Studies concerning transport of carbon in niobium, vanadium and vanadium-titanium alloys

Uz, Mehmet
Major Professor
Committee Member
Journal Title
Journal ISSN
Volume Title
Research Projects
Organizational Units
Journal Issue
Materials Science and Engineering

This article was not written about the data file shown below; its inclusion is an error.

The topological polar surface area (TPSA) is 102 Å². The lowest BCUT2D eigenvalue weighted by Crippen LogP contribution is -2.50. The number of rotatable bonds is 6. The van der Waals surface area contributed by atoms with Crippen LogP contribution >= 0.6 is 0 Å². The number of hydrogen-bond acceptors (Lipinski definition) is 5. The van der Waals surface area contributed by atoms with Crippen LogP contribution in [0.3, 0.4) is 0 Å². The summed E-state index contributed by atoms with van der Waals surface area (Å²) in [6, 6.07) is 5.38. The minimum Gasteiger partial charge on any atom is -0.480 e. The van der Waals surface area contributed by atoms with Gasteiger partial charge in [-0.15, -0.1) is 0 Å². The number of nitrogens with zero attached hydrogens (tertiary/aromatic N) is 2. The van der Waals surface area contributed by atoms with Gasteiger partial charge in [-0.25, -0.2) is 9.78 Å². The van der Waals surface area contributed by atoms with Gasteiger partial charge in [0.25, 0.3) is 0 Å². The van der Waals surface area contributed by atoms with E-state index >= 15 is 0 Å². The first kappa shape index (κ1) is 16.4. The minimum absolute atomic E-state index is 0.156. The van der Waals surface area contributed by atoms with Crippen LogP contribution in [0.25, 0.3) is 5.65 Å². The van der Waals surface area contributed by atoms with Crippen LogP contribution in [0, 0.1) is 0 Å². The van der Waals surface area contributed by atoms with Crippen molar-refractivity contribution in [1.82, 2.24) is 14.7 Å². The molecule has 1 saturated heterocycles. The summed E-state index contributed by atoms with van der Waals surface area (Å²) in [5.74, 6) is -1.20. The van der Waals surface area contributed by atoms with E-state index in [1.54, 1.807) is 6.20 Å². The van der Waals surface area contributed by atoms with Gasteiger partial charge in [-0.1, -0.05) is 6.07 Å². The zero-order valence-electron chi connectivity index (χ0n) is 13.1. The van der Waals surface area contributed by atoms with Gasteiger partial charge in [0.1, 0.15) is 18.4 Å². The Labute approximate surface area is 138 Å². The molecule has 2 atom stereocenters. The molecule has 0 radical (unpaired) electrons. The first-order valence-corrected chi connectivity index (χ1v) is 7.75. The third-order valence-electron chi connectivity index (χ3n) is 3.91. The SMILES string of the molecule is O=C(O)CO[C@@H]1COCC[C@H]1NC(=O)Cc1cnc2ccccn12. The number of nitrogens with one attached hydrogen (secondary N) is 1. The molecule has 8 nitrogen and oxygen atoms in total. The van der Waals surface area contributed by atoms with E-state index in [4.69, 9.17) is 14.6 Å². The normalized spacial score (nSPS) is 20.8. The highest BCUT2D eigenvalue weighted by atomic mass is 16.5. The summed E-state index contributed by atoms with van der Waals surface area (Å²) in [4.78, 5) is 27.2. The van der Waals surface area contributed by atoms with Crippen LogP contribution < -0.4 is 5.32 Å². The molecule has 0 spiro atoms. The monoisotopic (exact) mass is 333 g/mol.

The thermotransport and diffusion of carbon in vanadium and V-Ti alloys, and the effects of divanadium and diniobium carbide particles on the thermotransport of carbon in vanadium and niobium were investigated. A radioactive tracer technique was used to determine the concentration profiles;The transport of carbon is toward the hotter regions of the sample, corresponding to a negative heat of transport, Q*, for carbon in both vanadium and V-Ti alloys. The magnitude of Q* for carbon decreases monotonically with increasing titanium content from -42.27 kJ/mol in vanadium to -13.97 kJ/mol in V-20.5 at .% Ti, and approaches that in (beta)-Ti. The activation energy for diffusion of carbon, however, increases almost linearly from 116.3 kJ/mol in vanadium to 188.5 kJ/mol in V-20.5 at .% Ti, and decreases to 94.6 kJ/mol in (beta)-Ti;Carbon thermotransport in niobium, as in vanadium, is toward the hotter regions, however, the direction of net carbon flux reverses when these samples are in a two-phase condition. Prolonged heating of an initially two-phase sample results in the development of a one-phase region in its hotter portion. The magnitudes of the apparent heat of transport, Q(,app)*, obtained from the one-phase region of such samples are greater than those obtained from the one-phase samples at steady state, i.e., Q*. The one-phase region in the sample expands upon continued heating at a decreasing rate, and the magnitude of Q(,app)* approaches that of Q*. It is shown that the solvus of an interstitial-metal system can be determined from the concentration of the boundary between the one- and two-phase regions of different samples run under various conditions. Microstructural observations of the behavior of carbides indicate that they act solely as sources and sinks for the dissolved carbon, maintaining local equilibrium between the matrix and carbide phases. The concentration profiles calculated using a mathematical model for transport of interstitial solutes in one- and two-phase alloys are in good agreement with the experimental results. The phenomenological and atomistic aspects of the one- and two-phase thermotransport of interstitial solutes in;metals, the models and mechanisms for the phenomena, and the experimental techniques employed are discussed; ('1)DOE Report IS-T-1149. This work was performed under contract No. W-7405-Eng-82 with the U.S. Department of Energy.